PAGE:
Fighting for Political Freedom

Fighting for Political Freedom : Comparative Studies of the Legal Complex and Political Liberalism

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Across the world political liberalism is being fought for, consolidated and defended. That is the case for nations that have never enjoyed a liberal political society, for nations that have advanced towards and then retreated from political liberalism, for nations that have recently shifted from authoritarian to liberal political systems, and for mature democracies facing terrorism and domestic conflict. This book tests for the contemporary world the proposition that lawyers are active agents in the construction of liberal political regimes. It examines the efficacy of a framework that postulates that legal professions not only orient themselves to a market for their services but can frequently be seen in the forefront of actors seeking to institutionalise political liberalism. On the basis of some 16 case studies from across the world, the authors present a theoretical link between lawyers and political liberalism having wide-ranging application over radically diverse situations in Asia and the Middle East, North and South America, and Europe.
They argue that it is not the politics of lawyers alone but the politics of a 'legal complex' of legally trained occupations, centred on lawyers and judges, that drives advances or retreats from political liberalism, that political liberalism itself is everywhere in play, in countries with established democracies and those without liberal politics and that it is now clear that the legal arena is a central field of struggle over the shape of political power. The case studies presented here provide powerful evidence that the nexus of bar and bench in transitions towards or away from political liberalism is a force which has universal application.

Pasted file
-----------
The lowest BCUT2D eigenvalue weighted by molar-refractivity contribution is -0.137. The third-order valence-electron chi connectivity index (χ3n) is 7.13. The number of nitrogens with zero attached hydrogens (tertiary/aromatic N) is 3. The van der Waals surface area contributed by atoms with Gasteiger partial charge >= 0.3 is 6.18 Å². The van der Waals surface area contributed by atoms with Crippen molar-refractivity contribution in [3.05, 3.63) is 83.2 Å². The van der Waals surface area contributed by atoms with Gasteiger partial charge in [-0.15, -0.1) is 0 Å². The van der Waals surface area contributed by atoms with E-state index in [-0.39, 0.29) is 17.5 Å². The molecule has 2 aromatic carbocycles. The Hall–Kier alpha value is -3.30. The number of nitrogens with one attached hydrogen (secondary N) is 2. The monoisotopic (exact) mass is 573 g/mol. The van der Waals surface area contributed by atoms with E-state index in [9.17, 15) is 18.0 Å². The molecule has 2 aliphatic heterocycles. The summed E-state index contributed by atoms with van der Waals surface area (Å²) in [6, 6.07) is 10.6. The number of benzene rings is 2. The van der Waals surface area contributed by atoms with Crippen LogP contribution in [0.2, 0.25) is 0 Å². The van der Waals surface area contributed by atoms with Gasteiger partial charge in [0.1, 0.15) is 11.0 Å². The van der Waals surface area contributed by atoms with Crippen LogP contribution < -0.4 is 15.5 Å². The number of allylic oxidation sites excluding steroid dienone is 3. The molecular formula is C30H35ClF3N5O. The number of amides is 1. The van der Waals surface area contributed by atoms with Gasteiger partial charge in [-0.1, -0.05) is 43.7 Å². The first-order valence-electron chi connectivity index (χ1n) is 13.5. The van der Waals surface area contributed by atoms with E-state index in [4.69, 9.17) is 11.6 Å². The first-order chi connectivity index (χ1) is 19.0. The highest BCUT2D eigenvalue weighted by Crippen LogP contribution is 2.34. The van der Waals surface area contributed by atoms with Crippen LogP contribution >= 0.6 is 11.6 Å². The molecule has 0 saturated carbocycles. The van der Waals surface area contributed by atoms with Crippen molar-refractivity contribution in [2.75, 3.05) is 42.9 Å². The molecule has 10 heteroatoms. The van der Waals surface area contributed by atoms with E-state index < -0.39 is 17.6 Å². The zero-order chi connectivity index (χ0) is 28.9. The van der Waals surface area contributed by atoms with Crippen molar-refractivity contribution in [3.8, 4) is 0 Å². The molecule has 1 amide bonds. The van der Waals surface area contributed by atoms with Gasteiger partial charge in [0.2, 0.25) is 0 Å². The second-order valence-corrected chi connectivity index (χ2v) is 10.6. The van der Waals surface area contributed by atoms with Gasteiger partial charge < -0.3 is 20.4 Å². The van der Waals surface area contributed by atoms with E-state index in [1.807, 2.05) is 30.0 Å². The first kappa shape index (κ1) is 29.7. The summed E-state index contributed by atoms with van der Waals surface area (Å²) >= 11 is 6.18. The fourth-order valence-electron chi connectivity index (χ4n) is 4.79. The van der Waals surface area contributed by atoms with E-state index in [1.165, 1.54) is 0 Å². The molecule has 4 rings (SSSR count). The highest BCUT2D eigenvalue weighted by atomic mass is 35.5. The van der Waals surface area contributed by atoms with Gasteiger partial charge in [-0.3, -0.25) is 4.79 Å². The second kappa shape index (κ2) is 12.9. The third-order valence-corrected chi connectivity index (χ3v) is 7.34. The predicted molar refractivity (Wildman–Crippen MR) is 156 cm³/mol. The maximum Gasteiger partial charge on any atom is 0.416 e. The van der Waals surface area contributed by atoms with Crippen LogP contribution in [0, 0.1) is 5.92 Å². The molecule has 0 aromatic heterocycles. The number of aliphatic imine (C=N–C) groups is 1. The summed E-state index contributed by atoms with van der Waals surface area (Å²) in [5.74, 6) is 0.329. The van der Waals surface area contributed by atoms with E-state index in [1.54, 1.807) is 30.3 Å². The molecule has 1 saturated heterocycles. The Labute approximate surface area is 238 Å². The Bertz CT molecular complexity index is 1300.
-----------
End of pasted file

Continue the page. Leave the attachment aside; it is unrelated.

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Product details

  • Paperback | 520 pages
  • 156 x 234 x 26mm | 800g
  • Hart Publishing
  • Oxford, United Kingdom
  • English
  • 1841137685
  • 9781841137681
  • 2,148,139

Review quote

[The] broad coverage is truly impressive and refreshing in itself. When are all these countries, traditions, cultures ever brought together not just in one volume, but in a comparative project? There are more reasons, why this book is remarkable. It reminds the reader of the political relevance of sociology of law and the sociology of profession by covering issues such as Guantanamo and the role of the courts, the war against terrorism and the abolition of rights, authoritarian regimes and the force of law, the legal market and the professions' societal responsibility. Thomas Scheffer and Hyo-Eun Shin The Law & Politics Book Review Vol. 18 No.9 (September 2008) The hallmark of this remarkable volume is the conceptualization of the legal complex and its relationship to political lawyering. Laura J. Hatcher Law and Society Review Vol 43, No 1
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About Terence C. Halliday

Terence C Halliday is a Senior Research Fellow at the American Bar Foundation in Chicago. Lucien Karpik is at the Ecole des Mines, Centre Raymond Aron (EHESS), Paris. Malcolm M. Feeley is Claire Sanders Clements Dean's Chair Professor of Law at the University of California, Berkeley.
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